Thursday, April 18, 2013

Racing for Mountain Bike Innovation

I love what competition does for any industry, sector, etc. It speeds up innovation. It causes people and organizations to stretch and reach for innovations and ideas that otherwise might never have entered someone's mind let alone made it to a drawing board.

Look at the technological innovations that happen in F1 racing. Exotic new materials and technologies are developed to wring every last drop of power and efficiency within the confines of the rules. Not all these technologies will trickle down to our personal vehicles, but a surprising number of them do.

Photo by Martin Pettitt
First, the high-end boutique car makers start to use the technologies, then the more mainstream manufacturers throw it into their "halo" vehicle, then a decade later, we see a more practical, cost-effective version in our own vehicle.

It works much the same way when it comes to bikes. Manufacturers use their mountain bike racing teams for R&D. If they see something that works, it trickles down to production. Fortunately, it seems the gap between mountain bike R&D and production is getting smaller and smaller.

Part of it may be the fact that mountain bikers are an inquisitive bunch. Maybe you could call it gear obsession? Either way, we watch carefully for new technologies.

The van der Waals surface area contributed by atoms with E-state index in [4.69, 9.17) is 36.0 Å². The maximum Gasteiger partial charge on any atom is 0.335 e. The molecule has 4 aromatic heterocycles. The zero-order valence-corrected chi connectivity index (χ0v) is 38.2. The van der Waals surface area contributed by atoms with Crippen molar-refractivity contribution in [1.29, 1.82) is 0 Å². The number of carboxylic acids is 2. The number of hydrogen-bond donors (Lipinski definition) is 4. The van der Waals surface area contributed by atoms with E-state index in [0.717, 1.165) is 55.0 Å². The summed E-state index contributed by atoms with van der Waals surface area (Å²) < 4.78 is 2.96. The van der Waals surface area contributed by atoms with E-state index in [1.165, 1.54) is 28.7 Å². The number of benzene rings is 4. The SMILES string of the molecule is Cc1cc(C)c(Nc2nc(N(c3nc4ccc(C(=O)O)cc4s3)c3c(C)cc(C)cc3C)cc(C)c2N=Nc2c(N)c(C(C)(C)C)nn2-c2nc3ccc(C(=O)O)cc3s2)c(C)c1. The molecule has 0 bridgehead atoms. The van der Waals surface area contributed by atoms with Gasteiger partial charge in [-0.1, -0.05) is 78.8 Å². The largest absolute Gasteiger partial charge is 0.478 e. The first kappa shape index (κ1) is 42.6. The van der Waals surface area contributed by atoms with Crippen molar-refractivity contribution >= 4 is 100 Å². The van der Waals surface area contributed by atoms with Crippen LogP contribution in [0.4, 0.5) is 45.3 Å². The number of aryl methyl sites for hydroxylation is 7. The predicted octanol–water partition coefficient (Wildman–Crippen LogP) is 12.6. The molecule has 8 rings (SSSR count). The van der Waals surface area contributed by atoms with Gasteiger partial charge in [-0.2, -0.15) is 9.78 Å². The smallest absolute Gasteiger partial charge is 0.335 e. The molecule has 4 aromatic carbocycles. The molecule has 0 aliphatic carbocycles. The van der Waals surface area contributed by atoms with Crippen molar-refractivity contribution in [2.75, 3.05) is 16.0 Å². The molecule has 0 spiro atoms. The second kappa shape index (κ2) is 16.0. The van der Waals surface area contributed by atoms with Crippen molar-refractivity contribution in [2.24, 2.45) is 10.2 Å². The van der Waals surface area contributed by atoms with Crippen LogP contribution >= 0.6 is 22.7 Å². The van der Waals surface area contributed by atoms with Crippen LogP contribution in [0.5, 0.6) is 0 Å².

I don't have numbers to back this up, but anecdotal evidence seems to suggest that a higher percentage of active mountain bikers follow and try to keep up with new technologies and trends than in the auto industry. I rarely meet a mountain biker that doesn't have an opinion on single-speed drivetrains or 650b wheels. I could be wrong, but that's the way it seems.

Why is this?

My personal opinion is that the gap between the typical mountain bike rider and the typical mountain bike racer is not perceived to be that large. When you look at auto racing and all the money, it seems so far fetched and impossible. When you look at riders on the World Cup Circuit, they seem more... like us. More accessible. More down-to-earth.

Photo by JMDGolfman

Obviously there is a huge skill gap. There is a reason we all aren't sponsored and racing around the world, but because this gap is perceived to be smaller, the gear and technologies used on the race bikes also seem more accessible. It's easier to see how it works, how it helps the racer, and how it could also help us.

Photo by Steven Wilke

Average Joe mountain biker wants that new piece of gear ASAP after seeing his favorite racer flaunt it on the international racing circuit and that's where capitalism steps in. Because people are following the new mountain bike technologies more closely, the market for these new technologies develops more quickly.

Yes, I know there are other factors in play like less regulation, less complexity, scale, etc., but I think a big reason that mountain bike technologies trickle down faster is because mountain bikers pay closer attention.

What think ye?

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